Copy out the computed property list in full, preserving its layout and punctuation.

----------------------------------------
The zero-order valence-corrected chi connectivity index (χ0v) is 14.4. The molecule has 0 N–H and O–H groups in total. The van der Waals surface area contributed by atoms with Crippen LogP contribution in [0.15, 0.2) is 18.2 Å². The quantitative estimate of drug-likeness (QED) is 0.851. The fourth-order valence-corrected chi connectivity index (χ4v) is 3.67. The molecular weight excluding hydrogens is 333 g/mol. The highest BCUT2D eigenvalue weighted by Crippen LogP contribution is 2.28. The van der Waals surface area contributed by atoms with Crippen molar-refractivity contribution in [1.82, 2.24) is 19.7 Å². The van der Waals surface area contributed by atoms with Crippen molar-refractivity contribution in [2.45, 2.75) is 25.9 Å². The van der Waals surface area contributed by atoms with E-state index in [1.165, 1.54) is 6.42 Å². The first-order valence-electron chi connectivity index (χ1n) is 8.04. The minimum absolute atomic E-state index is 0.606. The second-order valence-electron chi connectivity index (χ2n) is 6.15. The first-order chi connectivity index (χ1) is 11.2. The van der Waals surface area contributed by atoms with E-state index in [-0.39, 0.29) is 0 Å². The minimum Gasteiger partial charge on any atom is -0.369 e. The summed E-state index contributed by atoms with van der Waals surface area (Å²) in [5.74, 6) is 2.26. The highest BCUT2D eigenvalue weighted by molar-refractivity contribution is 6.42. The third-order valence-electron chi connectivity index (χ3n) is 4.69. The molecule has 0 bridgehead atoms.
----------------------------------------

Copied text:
The zero-order valence-corrected chi connectivity index (χ0v) is 14.4. The molecule has 0 N–H and O–H groups in total. The van der Waals surface area contributed by atoms with Crippen LogP contribution in [0.15, 0.2) is 18.2 Å². The quantitative estimate of drug-likeness (QED) is 0.851. The fourth-order valence-corrected chi connectivity index (χ4v) is 3.67. The molecular weight excluding hydrogens is 333 g/mol. The highest BCUT2D eigenvalue weighted by Crippen LogP contribution is 2.28. The van der Waals surface area contributed by atoms with Crippen molar-refractivity contribution in [1.82, 2.24) is 19.7 Å². The van der Waals surface area contributed by atoms with Crippen molar-refractivity contribution in [2.45, 2.75) is 25.9 Å². The van der Waals surface area contributed by atoms with E-state index in [1.165, 1.54) is 6.42 Å². The first-order valence-electron chi connectivity index (χ1n) is 8.04. The minimum absolute atomic E-state index is 0.606. The second-order valence-electron chi connectivity index (χ2n) is 6.15. The first-order chi connectivity index (χ1) is 11.2. The van der Waals surface area contributed by atoms with E-state index in [-0.39, 0.29) is 0 Å². The minimum Gasteiger partial charge on any atom is -0.369 e. The summed E-state index contributed by atoms with van der Waals surface area (Å²) in [5.74, 6) is 2.26. The highest BCUT2D eigenvalue weighted by molar-refractivity contribution is 6.42. The third-order valence-electron chi connectivity index (χ3n) is 4.69. The molecule has 0 bridgehead atoms.